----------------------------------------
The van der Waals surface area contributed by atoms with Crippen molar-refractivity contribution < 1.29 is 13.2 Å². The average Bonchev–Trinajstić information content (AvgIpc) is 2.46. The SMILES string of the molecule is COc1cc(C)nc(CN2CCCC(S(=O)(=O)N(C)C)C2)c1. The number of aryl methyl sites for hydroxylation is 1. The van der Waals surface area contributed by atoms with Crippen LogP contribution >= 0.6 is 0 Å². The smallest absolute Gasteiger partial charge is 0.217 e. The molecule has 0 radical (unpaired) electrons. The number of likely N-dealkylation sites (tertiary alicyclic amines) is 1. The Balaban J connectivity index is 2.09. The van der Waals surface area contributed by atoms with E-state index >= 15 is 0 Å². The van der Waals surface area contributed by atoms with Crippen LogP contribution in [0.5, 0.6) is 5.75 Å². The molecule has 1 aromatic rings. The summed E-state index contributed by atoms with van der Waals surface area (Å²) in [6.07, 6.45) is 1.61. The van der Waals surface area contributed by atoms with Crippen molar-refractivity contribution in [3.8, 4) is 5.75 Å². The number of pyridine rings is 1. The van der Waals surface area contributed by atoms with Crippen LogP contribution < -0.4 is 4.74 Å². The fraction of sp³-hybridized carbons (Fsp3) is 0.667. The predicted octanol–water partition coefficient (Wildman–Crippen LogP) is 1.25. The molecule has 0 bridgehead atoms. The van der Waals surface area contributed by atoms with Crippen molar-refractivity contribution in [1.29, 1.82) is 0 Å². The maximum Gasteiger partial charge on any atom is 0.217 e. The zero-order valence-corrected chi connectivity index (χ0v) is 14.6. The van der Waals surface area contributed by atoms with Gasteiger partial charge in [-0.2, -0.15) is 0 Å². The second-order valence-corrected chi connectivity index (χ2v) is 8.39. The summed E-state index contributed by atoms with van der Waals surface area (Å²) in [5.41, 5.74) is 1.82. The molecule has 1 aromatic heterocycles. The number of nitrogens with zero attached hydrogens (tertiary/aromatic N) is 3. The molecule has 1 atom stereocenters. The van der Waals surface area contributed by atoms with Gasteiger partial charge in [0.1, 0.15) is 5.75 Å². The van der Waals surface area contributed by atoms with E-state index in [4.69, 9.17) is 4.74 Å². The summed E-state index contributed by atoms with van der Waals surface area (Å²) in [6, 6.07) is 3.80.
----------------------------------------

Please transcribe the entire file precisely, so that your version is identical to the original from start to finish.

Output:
The van der Waals surface area contributed by atoms with Crippen molar-refractivity contribution < 1.29 is 13.2 Å². The average Bonchev–Trinajstić information content (AvgIpc) is 2.46. The SMILES string of the molecule is COc1cc(C)nc(CN2CCCC(S(=O)(=O)N(C)C)C2)c1. The number of aryl methyl sites for hydroxylation is 1. The van der Waals surface area contributed by atoms with Crippen LogP contribution >= 0.6 is 0 Å². The smallest absolute Gasteiger partial charge is 0.217 e. The molecule has 0 radical (unpaired) electrons. The number of likely N-dealkylation sites (tertiary alicyclic amines) is 1. The Balaban J connectivity index is 2.09. The van der Waals surface area contributed by atoms with E-state index >= 15 is 0 Å². The van der Waals surface area contributed by atoms with Crippen LogP contribution in [0.5, 0.6) is 5.75 Å². The molecule has 1 aromatic rings. The summed E-state index contributed by atoms with van der Waals surface area (Å²) in [6.07, 6.45) is 1.61. The van der Waals surface area contributed by atoms with Crippen molar-refractivity contribution in [3.8, 4) is 5.75 Å². The number of pyridine rings is 1. The van der Waals surface area contributed by atoms with Crippen LogP contribution < -0.4 is 4.74 Å². The fraction of sp³-hybridized carbons (Fsp3) is 0.667. The predicted octanol–water partition coefficient (Wildman–Crippen LogP) is 1.25. The molecule has 0 bridgehead atoms. The van der Waals surface area contributed by atoms with Crippen molar-refractivity contribution in [1.29, 1.82) is 0 Å². The maximum Gasteiger partial charge on any atom is 0.217 e. The zero-order valence-corrected chi connectivity index (χ0v) is 14.6. The van der Waals surface area contributed by atoms with Gasteiger partial charge in [-0.2, -0.15) is 0 Å². The second-order valence-corrected chi connectivity index (χ2v) is 8.39. The summed E-state index contributed by atoms with van der Waals surface area (Å²) in [5.41, 5.74) is 1.82. The molecule has 1 aromatic heterocycles. The number of nitrogens with zero attached hydrogens (tertiary/aromatic N) is 3. The molecule has 1 atom stereocenters. The van der Waals surface area contributed by atoms with Gasteiger partial charge in [0.1, 0.15) is 5.75 Å². The van der Waals surface area contributed by atoms with E-state index in [4.69, 9.17) is 4.74 Å². The summed E-state index contributed by atoms with van der Waals surface area (Å²) in [6, 6.07) is 3.80.